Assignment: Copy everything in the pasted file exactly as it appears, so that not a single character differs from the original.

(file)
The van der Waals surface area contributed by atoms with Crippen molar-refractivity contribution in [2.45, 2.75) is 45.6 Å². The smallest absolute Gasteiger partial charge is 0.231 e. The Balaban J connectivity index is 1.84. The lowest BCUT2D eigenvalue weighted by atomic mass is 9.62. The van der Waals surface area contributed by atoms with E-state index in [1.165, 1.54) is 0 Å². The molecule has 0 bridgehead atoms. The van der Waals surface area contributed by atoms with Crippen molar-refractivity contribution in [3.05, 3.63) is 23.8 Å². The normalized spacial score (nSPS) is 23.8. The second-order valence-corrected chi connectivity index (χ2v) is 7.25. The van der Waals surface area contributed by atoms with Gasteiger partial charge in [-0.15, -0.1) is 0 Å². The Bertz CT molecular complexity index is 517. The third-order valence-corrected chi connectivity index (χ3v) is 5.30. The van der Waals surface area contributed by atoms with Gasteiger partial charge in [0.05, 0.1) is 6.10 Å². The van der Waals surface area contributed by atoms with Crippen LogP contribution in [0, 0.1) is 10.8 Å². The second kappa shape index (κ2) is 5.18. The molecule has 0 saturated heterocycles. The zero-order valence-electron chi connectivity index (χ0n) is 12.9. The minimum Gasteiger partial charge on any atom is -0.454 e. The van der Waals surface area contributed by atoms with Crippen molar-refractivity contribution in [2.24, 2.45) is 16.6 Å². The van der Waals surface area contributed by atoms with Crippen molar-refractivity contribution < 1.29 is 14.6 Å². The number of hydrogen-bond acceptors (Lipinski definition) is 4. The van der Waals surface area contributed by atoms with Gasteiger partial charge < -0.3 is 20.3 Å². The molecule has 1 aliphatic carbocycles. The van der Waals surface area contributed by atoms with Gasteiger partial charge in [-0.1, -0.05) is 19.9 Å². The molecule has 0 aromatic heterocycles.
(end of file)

The van der Waals surface area contributed by atoms with Crippen molar-refractivity contribution in [2.45, 2.75) is 45.6 Å². The smallest absolute Gasteiger partial charge is 0.231 e. The Balaban J connectivity index is 1.84. The lowest BCUT2D eigenvalue weighted by atomic mass is 9.62. The van der Waals surface area contributed by atoms with E-state index in [1.165, 1.54) is 0 Å². The molecule has 0 bridgehead atoms. The van der Waals surface area contributed by atoms with Crippen molar-refractivity contribution in [3.05, 3.63) is 23.8 Å². The normalized spacial score (nSPS) is 23.8. The second-order valence-corrected chi connectivity index (χ2v) is 7.25. The van der Waals surface area contributed by atoms with Gasteiger partial charge in [-0.15, -0.1) is 0 Å². The Bertz CT molecular complexity index is 517. The third-order valence-corrected chi connectivity index (χ3v) is 5.30. The van der Waals surface area contributed by atoms with Gasteiger partial charge in [0.05, 0.1) is 6.10 Å². The van der Waals surface area contributed by atoms with Crippen LogP contribution in [0, 0.1) is 10.8 Å². The second kappa shape index (κ2) is 5.18. The molecule has 0 saturated heterocycles. The zero-order valence-electron chi connectivity index (χ0n) is 12.9. The minimum Gasteiger partial charge on any atom is -0.454 e. The van der Waals surface area contributed by atoms with Crippen molar-refractivity contribution in [2.24, 2.45) is 16.6 Å². The van der Waals surface area contributed by atoms with Crippen molar-refractivity contribution < 1.29 is 14.6 Å². The number of hydrogen-bond acceptors (Lipinski definition) is 4. The van der Waals surface area contributed by atoms with Gasteiger partial charge < -0.3 is 20.3 Å². The molecule has 1 aliphatic carbocycles. The van der Waals surface area contributed by atoms with Gasteiger partial charge in [-0.1, -0.05) is 19.9 Å². The molecule has 0 aromatic heterocycles.